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    The Cloisters at San Juan de los Reyes

    by alucas Written Nov 13, 2004

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    San Juan de los Reyes - the cloisters

    The upper and lower cloisters have decorated tracery, and there are some amusing variations amongst the multitude of gargoyles.

    Like other VT visitors, I couldn’t resist taking lots of photos, and there is a selection in the travelogue.

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    San Juan de los Reyes

    by alucas Written Nov 13, 2004

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    San Juan de los Reyes

    The convent church of San Juan de los Reyes was founded in 1476 by Ferdinand and Isabel who intended it as their last resting-place. The surrender of Granada in 1492 was so important that they changed their burial plans, and the Capilla Real in Granada became their mausoleum. In the meantime Juan Guas had almost completed his masterpiece, the church at Toledo.

    There are four nave bays, but no side aisles, in common with other churches by Guas, and the crossing carries a lantern with windows. The piers are richly decorated with carved stone panels. The walls of the transepts each carry carved versions of the same coat of arms, Leon and Castile quartering Aragon, supported by eagles.

    Photography is not permitted in the church, but the custodian told us to go ahead, and only enforced the rules when a guided tour came in.

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    San Juan de los Reyes Monastery

    by pinik Written Aug 31, 2004

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    The monastery cloister

    San Juan de los Reyes Monastery: the church and 2 level cloister.
    The day we were there the church was decorated and prepaired to a wedding. Two women were rehearsing some wedding hymnus (one playing organ and another one singing), red strip of carpet was unrolled, guests were crowding near the monastery entrance.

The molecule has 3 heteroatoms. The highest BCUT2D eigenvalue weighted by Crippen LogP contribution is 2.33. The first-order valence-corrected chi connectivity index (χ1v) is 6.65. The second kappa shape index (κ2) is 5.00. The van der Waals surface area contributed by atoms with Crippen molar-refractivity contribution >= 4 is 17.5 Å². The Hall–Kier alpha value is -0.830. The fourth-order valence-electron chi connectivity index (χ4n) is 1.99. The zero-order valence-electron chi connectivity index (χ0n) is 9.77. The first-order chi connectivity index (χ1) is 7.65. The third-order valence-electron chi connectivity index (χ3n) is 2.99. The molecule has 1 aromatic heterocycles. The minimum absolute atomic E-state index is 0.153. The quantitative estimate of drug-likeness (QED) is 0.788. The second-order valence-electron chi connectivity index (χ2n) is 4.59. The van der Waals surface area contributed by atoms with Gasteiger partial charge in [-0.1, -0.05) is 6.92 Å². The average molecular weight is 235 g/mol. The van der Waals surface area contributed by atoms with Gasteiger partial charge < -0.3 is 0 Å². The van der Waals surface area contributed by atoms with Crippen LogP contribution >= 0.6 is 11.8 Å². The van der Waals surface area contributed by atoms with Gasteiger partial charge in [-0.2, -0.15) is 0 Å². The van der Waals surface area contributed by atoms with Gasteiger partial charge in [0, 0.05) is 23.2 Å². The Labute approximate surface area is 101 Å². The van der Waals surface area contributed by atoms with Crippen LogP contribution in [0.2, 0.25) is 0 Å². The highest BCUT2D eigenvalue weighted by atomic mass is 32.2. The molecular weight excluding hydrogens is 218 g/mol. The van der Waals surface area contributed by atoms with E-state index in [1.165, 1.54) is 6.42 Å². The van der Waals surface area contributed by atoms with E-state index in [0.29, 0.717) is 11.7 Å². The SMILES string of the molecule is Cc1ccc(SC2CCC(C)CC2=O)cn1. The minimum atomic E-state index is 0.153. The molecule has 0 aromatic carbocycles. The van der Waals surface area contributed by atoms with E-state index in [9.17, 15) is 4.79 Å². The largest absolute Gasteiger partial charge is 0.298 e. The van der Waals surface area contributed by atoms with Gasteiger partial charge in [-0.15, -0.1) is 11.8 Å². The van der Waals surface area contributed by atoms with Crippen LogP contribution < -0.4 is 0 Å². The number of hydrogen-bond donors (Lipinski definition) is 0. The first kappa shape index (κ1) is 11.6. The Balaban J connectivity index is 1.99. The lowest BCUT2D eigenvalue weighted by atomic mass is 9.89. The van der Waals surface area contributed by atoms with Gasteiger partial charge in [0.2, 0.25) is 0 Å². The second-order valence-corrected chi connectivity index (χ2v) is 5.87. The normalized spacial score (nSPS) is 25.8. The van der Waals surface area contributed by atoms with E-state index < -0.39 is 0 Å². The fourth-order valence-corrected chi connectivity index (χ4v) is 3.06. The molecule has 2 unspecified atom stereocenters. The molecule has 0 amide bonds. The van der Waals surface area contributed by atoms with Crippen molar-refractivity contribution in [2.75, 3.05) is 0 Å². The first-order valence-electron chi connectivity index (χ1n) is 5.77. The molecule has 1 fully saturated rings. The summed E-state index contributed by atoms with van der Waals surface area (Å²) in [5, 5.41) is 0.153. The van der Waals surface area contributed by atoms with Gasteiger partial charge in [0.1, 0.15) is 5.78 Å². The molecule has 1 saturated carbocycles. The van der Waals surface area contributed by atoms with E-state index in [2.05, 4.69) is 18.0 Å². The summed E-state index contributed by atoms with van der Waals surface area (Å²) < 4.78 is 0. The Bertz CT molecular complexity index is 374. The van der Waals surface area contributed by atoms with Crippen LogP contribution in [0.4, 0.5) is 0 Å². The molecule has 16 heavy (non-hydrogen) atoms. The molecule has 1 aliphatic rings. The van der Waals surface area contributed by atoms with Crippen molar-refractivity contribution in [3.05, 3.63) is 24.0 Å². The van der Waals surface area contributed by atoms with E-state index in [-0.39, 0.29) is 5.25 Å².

Then, the gallery. Couldn't stop myself to take more and more pictures with views through different windows and archs. Calmness and thoughtfulness.

    Church open: daily - 10:00 to 13:45 and 15:30 to 18:00 (summer until 18:45)

    Find some more pictures in my travelogue

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    San Juan de los Reyes Cloister

    by SirRichard Updated Jun 29, 2003

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    The gothic cloisters

    With the same ticket (1,5 euros) you can see both the church and the Cloisters.
    These are in gothic style, and have 2 levels. The pic you see is from the basement level. On the 1st floor you can admire a beautiful wooden ceiling too.
    Inside the patio, nice orange trees.

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    San Juan de los Reyes

    by acemj Updated Dec 13, 2002

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    This Gothic church was built by Ferdinand and Isabel to commemorate their victory at the Battle of Toro in 1476. It is mostly the work of the architect Juan Guas and has a gorgeous cloister (see travelogue).

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  • scybak's Profile Photo

    San Juan de los Reyes Church

    by scybak Written May 21, 2005

    This is a gothic style church originating from the 15th century. It has a Gothic cloister. The church is medium sized with only one aisle.

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    San Juan de los Reyes Monastery

    by SirRichard Updated Jun 29, 2003

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    The church

    This beautiful Monastery was built by the "Catholic Kings" (Isabel & Fernando) in the 15th century to commemorate the Toro Battle (1476).
    It has a nice church and a wonderful cloisters.